[Note: A previous version of this article ran on Wendel Rosen’s cannabis industry blog at www.calcannabislawblog.com on June 8, 2017.]
In June 2017, the California Assembly passed California AB 64, an omnibus bill regarding medical and recreational marijuana, and the bill is currently working its way through the California Senate committee process.
Federal cannabis trademark registration appears unlikely for the foreseeable future. The California cannabis industry and intellectual property lawyers are anticipating a trademark filing frenzy on January 1, 2018, when the California Secretary of State is scheduled to begin accepting trademark applications for cannabis goods and services.
California Currently Follows Federal Lead on Cannabis Trademarks
Under current law, the California Secretary of State will only register marks that are “substantially consistent with the federal system of trademark registration and protection under the Trademark Act of 1946 (15 U.S.C. §1051 et seq.) as amended. To that end, the construction given the federal act should be examined as non-binding authority for interpreting and construing this chapter.” Cal. Bus. & Prof. Code §14272.
The United States Patent and Trademark Office (“USPTO”) will only register trademarks relating to commerce “which may lawfully be regulated by Congress.” 15 U.S.C. §1127, and specifically the USPTO requires that “use of a mark in commerce must be lawful use to be the basis for federal registration of the mark.” Trademark Manual of Examining Procedure §907.
AB 64 Untethers California from the USPTO Limitations
The Legislative Analyst’s Digest for AB 64 identifies the conflict between California and Federal law relating to marijuana’s legality, and clarifies AB 64’s intended effect on marijuana trademarks:
(6) Existing law, the Model State Trademark Law, provides for the registration of trademarks and service marks with the Secretary of State and requires the classification of goods and services for those purposes to conform to the classifications adopted by the United States Patent and Trademark Office.
This bill, for purposes of marks for which a certificate of registration is issued on or after January 1, 2018, would, notwithstanding those provisions, authorize the use of specified classifications for marks related to cannabis, including medicinal cannabis goods and services that are lawfully in commerce under state law in the State of California. (Emphasis added).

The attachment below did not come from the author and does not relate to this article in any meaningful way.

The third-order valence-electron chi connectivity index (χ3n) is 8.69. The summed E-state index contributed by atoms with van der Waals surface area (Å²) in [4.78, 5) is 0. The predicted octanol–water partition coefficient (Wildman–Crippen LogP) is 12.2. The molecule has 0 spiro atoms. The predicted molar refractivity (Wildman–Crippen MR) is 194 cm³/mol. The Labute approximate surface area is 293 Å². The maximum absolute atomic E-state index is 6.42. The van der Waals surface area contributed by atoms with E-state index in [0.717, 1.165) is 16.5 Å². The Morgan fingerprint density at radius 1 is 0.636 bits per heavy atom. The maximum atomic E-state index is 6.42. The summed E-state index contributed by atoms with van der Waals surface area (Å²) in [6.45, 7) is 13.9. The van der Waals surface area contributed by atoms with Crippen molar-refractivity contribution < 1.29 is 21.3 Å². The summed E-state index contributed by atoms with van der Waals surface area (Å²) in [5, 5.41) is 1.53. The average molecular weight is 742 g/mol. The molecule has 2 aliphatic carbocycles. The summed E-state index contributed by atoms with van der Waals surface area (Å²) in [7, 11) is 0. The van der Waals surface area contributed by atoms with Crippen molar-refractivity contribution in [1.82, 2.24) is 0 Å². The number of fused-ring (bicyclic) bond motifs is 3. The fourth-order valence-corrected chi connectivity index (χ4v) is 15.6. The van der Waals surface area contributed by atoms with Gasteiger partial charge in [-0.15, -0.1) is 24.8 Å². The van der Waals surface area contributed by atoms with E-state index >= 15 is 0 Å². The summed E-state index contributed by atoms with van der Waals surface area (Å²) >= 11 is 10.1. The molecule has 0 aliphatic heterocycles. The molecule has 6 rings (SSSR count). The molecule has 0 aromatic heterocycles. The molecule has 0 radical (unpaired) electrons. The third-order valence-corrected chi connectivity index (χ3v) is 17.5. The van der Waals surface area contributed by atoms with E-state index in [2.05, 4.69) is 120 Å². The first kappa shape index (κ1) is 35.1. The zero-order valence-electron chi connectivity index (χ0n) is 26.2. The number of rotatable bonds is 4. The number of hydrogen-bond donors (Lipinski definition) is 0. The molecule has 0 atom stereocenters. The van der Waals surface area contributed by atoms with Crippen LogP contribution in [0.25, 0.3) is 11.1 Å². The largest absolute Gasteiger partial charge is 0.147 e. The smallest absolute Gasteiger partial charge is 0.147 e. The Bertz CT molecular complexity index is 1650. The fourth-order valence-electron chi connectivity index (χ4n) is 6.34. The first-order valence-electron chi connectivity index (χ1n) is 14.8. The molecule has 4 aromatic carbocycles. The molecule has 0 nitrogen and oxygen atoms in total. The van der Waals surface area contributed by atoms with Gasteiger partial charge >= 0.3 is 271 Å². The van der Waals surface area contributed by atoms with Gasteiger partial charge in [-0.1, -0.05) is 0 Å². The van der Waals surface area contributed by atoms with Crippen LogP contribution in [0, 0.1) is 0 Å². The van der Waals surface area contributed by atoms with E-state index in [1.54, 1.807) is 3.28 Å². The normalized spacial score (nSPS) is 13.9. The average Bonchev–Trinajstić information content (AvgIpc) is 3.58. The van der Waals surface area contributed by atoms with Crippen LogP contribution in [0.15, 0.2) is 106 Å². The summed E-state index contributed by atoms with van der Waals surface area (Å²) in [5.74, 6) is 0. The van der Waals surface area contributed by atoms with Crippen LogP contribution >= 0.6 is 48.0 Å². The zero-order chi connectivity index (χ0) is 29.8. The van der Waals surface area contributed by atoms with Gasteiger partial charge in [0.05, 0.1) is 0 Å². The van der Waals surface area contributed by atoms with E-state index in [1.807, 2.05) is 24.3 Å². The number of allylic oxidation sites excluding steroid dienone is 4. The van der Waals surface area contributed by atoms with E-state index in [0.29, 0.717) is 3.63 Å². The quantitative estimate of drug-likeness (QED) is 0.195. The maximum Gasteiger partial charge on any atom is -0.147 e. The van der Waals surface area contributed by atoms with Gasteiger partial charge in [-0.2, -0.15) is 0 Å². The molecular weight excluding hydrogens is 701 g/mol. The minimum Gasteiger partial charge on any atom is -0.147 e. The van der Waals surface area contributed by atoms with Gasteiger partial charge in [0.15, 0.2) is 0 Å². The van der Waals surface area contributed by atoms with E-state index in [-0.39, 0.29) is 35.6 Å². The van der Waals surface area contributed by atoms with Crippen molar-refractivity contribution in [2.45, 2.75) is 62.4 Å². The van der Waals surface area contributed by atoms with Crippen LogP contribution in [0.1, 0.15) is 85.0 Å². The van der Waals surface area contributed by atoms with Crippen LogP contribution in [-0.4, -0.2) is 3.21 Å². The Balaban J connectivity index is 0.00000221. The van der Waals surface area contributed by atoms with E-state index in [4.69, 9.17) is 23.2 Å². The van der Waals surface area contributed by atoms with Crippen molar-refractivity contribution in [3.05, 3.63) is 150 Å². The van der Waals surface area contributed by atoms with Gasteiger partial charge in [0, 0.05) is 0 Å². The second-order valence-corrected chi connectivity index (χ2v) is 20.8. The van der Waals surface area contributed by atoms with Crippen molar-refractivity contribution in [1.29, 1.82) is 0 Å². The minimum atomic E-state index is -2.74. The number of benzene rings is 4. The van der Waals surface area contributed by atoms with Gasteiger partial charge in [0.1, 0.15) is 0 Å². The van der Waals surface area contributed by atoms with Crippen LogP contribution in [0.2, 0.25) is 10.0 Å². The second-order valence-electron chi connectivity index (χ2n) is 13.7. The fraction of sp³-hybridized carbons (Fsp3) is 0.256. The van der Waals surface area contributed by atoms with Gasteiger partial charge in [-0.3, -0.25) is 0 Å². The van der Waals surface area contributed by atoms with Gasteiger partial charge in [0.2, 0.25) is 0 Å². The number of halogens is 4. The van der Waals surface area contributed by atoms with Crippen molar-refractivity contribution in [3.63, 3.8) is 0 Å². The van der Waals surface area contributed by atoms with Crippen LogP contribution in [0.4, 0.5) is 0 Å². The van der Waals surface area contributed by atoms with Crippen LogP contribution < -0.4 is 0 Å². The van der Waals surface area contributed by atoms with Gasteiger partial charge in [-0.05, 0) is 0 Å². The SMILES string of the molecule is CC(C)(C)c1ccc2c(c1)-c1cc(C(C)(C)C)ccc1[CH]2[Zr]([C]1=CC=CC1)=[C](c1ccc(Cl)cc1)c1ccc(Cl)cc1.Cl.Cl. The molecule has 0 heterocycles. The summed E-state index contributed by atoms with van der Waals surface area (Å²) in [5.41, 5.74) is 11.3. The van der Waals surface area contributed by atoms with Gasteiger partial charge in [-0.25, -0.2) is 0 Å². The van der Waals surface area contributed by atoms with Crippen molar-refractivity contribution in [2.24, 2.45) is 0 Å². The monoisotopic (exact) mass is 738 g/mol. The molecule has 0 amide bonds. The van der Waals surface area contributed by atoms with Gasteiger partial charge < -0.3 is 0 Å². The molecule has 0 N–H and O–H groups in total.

Specifically, Section 2(a) of AB 64 adds Section 14235.5 to the Business and Professions Code, which will establish two new cannabis trademark and service mark classifications:
Classification “500 for goods that are cannabis or cannabis products, including medicinal cannabis or medicinal cannabis products;” and
Classification “501 for services related to cannabis or cannabis products, including medicinal cannabis or medicinal cannabis products.”
Countdown to January 1, 2018
In plain English, on January 1, 2018, cannabis businesses will finally be able to register trademarks and service marks for cannabis goods and services, including trademarks for specific cannabis strains, assuming the proposed marks satisfy the other registration requirements (i.e. distinctiveness, lack of likelihood of confusion with existing registered marks, etc.)
Given that California is the most populous state, that the California cannabis market is projected to reach $6.5 billion by 2020, and that it is currently impossible to obtain a nationwide trademark for cannabis products, the California Secretary of State should anticipate receiving a tsunami of cannabis related trademark applications on January 2, 2018 (January 1 is an official State holiday).
Unlike the USPTO, which does not require an applicant to have used a mark in order to file an application (though proof of use is eventually needed for registration), California requires proof of actual use in commerce to file and register a trademark. Cal. Bus. & Prof. Code 14202(h). While existing cannabis trademarks already used in California may already have common law trademark protection, registration with the Secretary of State would confer statewide rights and additional remedies. Therefore, smart cannabusinesses should begin finding and using marks that will ultimately qualify for well in advance of the January registration date.
* A Californian cannabusiness would have zero chance of obtaining Acapulco Gold trademark because it would be geographically misleading and because the strain’s name is already widely used.